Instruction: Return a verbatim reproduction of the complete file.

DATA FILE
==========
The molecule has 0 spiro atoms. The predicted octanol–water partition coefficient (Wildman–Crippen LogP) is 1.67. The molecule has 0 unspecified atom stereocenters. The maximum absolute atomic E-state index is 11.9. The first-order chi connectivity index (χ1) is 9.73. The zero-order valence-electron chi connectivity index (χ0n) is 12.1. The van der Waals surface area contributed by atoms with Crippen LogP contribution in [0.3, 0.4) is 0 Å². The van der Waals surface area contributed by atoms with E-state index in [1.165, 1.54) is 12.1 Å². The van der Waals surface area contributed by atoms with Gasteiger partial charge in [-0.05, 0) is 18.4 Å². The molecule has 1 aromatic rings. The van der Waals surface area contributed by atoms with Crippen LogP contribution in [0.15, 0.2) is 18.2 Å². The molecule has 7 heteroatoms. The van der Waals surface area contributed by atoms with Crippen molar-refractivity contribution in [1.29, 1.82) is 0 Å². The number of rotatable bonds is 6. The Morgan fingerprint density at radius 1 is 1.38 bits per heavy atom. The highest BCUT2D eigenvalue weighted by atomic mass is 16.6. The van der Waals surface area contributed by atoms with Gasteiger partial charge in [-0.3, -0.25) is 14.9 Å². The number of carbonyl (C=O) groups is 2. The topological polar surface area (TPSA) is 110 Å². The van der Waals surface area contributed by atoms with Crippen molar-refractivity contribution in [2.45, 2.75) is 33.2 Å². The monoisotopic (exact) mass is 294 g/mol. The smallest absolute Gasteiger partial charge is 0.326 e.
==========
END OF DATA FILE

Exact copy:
The molecule has 0 spiro atoms. The predicted octanol–water partition coefficient (Wildman–Crippen LogP) is 1.67. The molecule has 0 unspecified atom stereocenters. The maximum absolute atomic E-state index is 11.9. The first-order chi connectivity index (χ1) is 9.73. The zero-order valence-electron chi connectivity index (χ0n) is 12.1. The van der Waals surface area contributed by atoms with Crippen LogP contribution in [0.3, 0.4) is 0 Å². The van der Waals surface area contributed by atoms with E-state index in [1.165, 1.54) is 12.1 Å². The van der Waals surface area contributed by atoms with Gasteiger partial charge in [-0.05, 0) is 18.4 Å². The molecule has 1 aromatic rings. The van der Waals surface area contributed by atoms with Crippen LogP contribution in [0.15, 0.2) is 18.2 Å². The molecule has 7 heteroatoms. The van der Waals surface area contributed by atoms with Crippen molar-refractivity contribution in [1.29, 1.82) is 0 Å². The number of rotatable bonds is 6. The Morgan fingerprint density at radius 1 is 1.38 bits per heavy atom. The highest BCUT2D eigenvalue weighted by atomic mass is 16.6. The van der Waals surface area contributed by atoms with Gasteiger partial charge in [-0.3, -0.25) is 14.9 Å². The number of carbonyl (C=O) groups is 2. The topological polar surface area (TPSA) is 110 Å². The van der Waals surface area contributed by atoms with Crippen molar-refractivity contribution in [2.45, 2.75) is 33.2 Å². The monoisotopic (exact) mass is 294 g/mol. The smallest absolute Gasteiger partial charge is 0.326 e.